Review: Homecoming by Kate Morton


Title: Homecoming

Author: Kate Morton

Published: 5th April 2023, Mariner Books

Status: Read April 2023 courtesy Mariner/Edelweiss


My Thoughts:

“Home, she’d realised, wasn’t a place or a time or a person, though it could be any and all of those things: home was a feeling, a sense of being complete. The opposite of ‘home’ wasn’t ‘away’, it was ‘lonely’. When someone said, ‘I want to go home’, what they really meant was that they didn’t want to feel lonely anymore.”

Homecoming is a captivating novel, the seventh from bestselling author Kate Morton.

When London-based journalist Jess Turner-Bridges learns the beloved, indomitable grandmother who raised her, Nora, has been hospitalised after a fall from the attic stairs, she returns home to Sydney after a twenty year absence. Jess is distressed to find Nora in a frail and confused state, and desperate to learn what precipitated the accident.

Jess is stunned when her search leads her to uncover a family tragedy that had been kept from her. Hidden beneath her grandmother’s pillow is a true crime book, titled ‘As If They Were Asleep’, that documents an investigation into the shocking deaths of Nora’s sister-in-law and four young children on Christmas Eve some sixty years earlier in the small South Australian town of Tambilla.

While the narrative shifts back and forth in time, it does so in a unique way. In the present much of the story is related through Jess, and occasionally her estranged mother, Polly, while the events of past unfold from several perspectives, and through excerpts from the book, as Jess reads it.

Impressively, Morton sustains the intriguing mystery of what really happened to the Turner family at ‘Haylcon’ until the very end, slowly teasing out the secrets, deceptions and betrayals that reverberate among three generations. I was genuinely surprised by several of the plot reveals, and though Homecoming is a fairly hefty length it’s well paced.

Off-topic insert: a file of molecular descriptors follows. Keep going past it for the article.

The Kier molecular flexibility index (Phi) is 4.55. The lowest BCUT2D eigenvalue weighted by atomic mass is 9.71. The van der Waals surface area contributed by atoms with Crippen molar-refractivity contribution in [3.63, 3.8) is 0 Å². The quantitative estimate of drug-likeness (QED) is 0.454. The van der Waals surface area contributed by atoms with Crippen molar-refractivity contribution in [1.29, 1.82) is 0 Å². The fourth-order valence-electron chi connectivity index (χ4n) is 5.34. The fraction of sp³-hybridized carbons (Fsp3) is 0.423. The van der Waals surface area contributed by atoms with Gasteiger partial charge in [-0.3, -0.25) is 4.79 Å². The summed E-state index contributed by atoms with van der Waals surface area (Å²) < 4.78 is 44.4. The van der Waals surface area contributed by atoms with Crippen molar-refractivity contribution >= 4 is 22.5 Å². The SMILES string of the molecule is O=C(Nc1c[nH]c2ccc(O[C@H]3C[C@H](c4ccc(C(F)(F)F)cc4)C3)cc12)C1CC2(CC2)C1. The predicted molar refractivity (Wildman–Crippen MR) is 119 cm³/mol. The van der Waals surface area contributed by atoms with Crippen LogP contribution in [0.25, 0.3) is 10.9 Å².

The meaning of home is one of the central themes Morton explores in her story, along with motherhood, family, and identity. Nora, Polly and Jess are complex characters, whose lives, and relationships with each other, are each shaped by the events in Tambilla in both direct and indirect ways. The author also touches on the issue of mental health, and the joys of literature.

With vivid description and evocative prose, Morton brings her settings to life. I felt as if I could find my way around Darling House, on the cliff-edged of one of Sydney’s most exclusive suburbs, Vaucluse, where Nora raised both Polly, and Jess; and through the grounds and rooms of the grand stone hall of ‘Halcyon’ in rural Tambilla where the Turner family lived.

An enthralling and atmospheric tale, beautifully told, Homecoming is a stellar read, I recommend.


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7 thoughts on “Review: Homecoming by Kate Morton

  1. THAT is an excellent review, well written! I have it on hold at the librarry and they don’t have it available yet, it’s a preorder. I love her books and I hope I live long enough to read another on i the future! She don’t crank them out and I’m 67 but when she does publish a book it’s always a great story.

    Liked by 1 person

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